As a child, I wished I was a mutant (save your quips please). I loved the X-Men, and I always wished I had the "X-Gene," so I could fly or "BAMF" my way around town. The idea of having super-powers and saving the world was incredibly appealing to me. However, as I grew older, I moved away from the super-hero genre. There were many reasons, as a lifelong comic book fan, that this happened, and while there's still a place in my heart for super-heroes and their stories of saving the world, but the transition into adulthood made me want to read books that appeal more to the stage of life I'm currently in.
There's something for everyone, in comic books. It's not all just about strong-men in tights, punching the bad guy, and saving the damsel in distress. In the past couple of decades, the market has really opened up to provide new genres in this mixed media form of storytelling. Science fiction, fantasy, romance, and war books are the real driving force behind many independent companies. When I say "independent companies," what I really mean is "not Marvel and DC." These companies are taking a different approach to the decades old tradition or story telling.
Now, keep in mind, this is not a new thing. The comic book industry has jumped away from super-hero books in the past, with series like G.I. COMBAT, LOVE ROMANCES, and many others. Both DC and Marvel have experimented with non-super hero books in the past, and they still do it currently, especially DC with its Vertigo imprint and Marvel with Icon. However, the vast majority of readers are attracted to the super-hero genre, and that's perfectly fine. But the older I get, the more I find myself moving away from super-hero books. There's this feeling I get, every week, in the back of my mind, when I pick up a Marvel or DC book: a feeling of Deja Vu. Before even opening up a lot of books, I feel like I already know what's going to happen inside: a good guy will fight a bad guy, something shocking will happen, and the reader will be left waiting for a month to see the outcome, and then eventually, everything will go back to normal. It's not the case for every series at the big two, but I'm seeing this formula more and more when I read.
That's partially why, over the past 6 years, I've slowly moved over to independent titles. While it's true that each book boils down to the classic tale of good versus evil, non-super hero books really restored my faith in what comics books are and what they could be. Marvel and DC books have one thing bogging them down that many indy series don't have, decades upon decades of continuity to keep track of, and because of this, the storytelling the creative teams can do is a bit limited. Even though the DC Universe rebooted, there's still a limit of the stories they can tell. Many indy books are a limited series featuring brand new characters and stories that have the chance to grow and go wherever the creative team wants them to go. To sum it up, non-Marvel and non-DC books have the potential to do a lot more. They don't have years of continuity that can hinder the development of their stories and characters.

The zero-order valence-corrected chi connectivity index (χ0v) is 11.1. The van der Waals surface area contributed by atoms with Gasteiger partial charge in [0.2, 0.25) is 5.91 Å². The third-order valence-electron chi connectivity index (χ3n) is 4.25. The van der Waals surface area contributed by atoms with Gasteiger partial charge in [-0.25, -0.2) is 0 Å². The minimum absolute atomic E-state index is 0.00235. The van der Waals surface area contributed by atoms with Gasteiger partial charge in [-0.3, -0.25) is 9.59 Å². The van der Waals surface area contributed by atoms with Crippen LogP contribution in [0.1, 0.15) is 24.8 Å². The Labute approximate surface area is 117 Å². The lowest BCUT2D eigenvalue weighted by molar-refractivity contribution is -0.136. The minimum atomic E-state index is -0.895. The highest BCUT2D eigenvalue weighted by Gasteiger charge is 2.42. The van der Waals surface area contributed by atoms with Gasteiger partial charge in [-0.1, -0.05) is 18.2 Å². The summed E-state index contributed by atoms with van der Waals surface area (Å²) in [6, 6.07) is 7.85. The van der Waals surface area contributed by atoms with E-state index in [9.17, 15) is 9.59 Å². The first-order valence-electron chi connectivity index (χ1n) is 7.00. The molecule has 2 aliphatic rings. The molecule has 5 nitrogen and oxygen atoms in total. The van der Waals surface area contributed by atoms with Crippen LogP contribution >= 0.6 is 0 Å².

Because indy books have the ability to explore more, I find them much more appealing. I got back into comics around 2004, but quickly saw that formulaic storytelling I mentioned earlier. I wanted to try something different, but I felt it was a big gamble, since I was a college student and incredibly poor. I decided to try something a bit different but still within a relative comfort zone. That's when I picked up Y: THE LAST MAN, a comic I will recommend to all readers as long as I breathe. While the Vertigo imprint is still a part of DC comics, it's a very different form of storytelling and most of their books move away from super-heroes. It is a bit scary to jump into a new kind of storytelling. Y wasn't a book I was used to. No one had super-powers, the "bad guys" aren't as clear as I was used to, and the book had a definitive end. However, those were the things I found myself loving about the series.